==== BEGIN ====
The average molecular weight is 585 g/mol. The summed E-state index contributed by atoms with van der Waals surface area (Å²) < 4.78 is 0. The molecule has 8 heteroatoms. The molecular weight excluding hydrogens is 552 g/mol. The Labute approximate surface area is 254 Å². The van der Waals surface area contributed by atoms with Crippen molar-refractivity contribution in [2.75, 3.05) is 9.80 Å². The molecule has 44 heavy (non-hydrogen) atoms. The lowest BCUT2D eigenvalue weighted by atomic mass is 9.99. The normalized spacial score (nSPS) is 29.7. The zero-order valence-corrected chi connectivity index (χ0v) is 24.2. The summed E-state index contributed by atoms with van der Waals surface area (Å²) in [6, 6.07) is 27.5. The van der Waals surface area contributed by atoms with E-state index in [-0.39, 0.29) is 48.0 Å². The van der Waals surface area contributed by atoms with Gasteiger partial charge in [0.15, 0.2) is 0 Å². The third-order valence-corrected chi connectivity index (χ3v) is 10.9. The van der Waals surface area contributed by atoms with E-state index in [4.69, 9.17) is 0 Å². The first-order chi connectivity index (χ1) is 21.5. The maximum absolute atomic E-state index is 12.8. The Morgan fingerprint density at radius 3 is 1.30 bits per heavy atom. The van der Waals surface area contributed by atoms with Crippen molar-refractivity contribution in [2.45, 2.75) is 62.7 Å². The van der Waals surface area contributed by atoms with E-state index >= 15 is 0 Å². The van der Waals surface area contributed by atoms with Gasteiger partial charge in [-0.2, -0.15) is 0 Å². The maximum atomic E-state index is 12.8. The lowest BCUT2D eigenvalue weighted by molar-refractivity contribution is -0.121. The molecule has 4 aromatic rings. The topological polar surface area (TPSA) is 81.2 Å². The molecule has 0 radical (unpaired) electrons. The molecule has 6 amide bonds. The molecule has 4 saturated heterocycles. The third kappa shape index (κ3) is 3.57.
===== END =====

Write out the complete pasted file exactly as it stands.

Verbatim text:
The average molecular weight is 585 g/mol. The summed E-state index contributed by atoms with van der Waals surface area (Å²) < 4.78 is 0. The molecule has 8 heteroatoms. The molecular weight excluding hydrogens is 552 g/mol. The Labute approximate surface area is 254 Å². The van der Waals surface area contributed by atoms with Crippen molar-refractivity contribution in [2.75, 3.05) is 9.80 Å². The molecule has 44 heavy (non-hydrogen) atoms. The lowest BCUT2D eigenvalue weighted by atomic mass is 9.99. The normalized spacial score (nSPS) is 29.7. The zero-order valence-corrected chi connectivity index (χ0v) is 24.2. The summed E-state index contributed by atoms with van der Waals surface area (Å²) in [6, 6.07) is 27.5. The van der Waals surface area contributed by atoms with E-state index in [-0.39, 0.29) is 48.0 Å². The van der Waals surface area contributed by atoms with Gasteiger partial charge in [0.15, 0.2) is 0 Å². The third-order valence-corrected chi connectivity index (χ3v) is 10.9. The van der Waals surface area contributed by atoms with E-state index in [4.69, 9.17) is 0 Å². The first-order chi connectivity index (χ1) is 21.5. The maximum absolute atomic E-state index is 12.8. The Morgan fingerprint density at radius 3 is 1.30 bits per heavy atom. The van der Waals surface area contributed by atoms with Crippen molar-refractivity contribution in [2.45, 2.75) is 62.7 Å². The van der Waals surface area contributed by atoms with E-state index >= 15 is 0 Å². The van der Waals surface area contributed by atoms with Gasteiger partial charge in [-0.2, -0.15) is 0 Å². The maximum atomic E-state index is 12.8. The lowest BCUT2D eigenvalue weighted by molar-refractivity contribution is -0.121. The molecule has 4 aromatic rings. The topological polar surface area (TPSA) is 81.2 Å². The molecule has 0 radical (unpaired) electrons. The molecule has 6 amide bonds. The molecule has 4 saturated heterocycles. The third kappa shape index (κ3) is 3.57.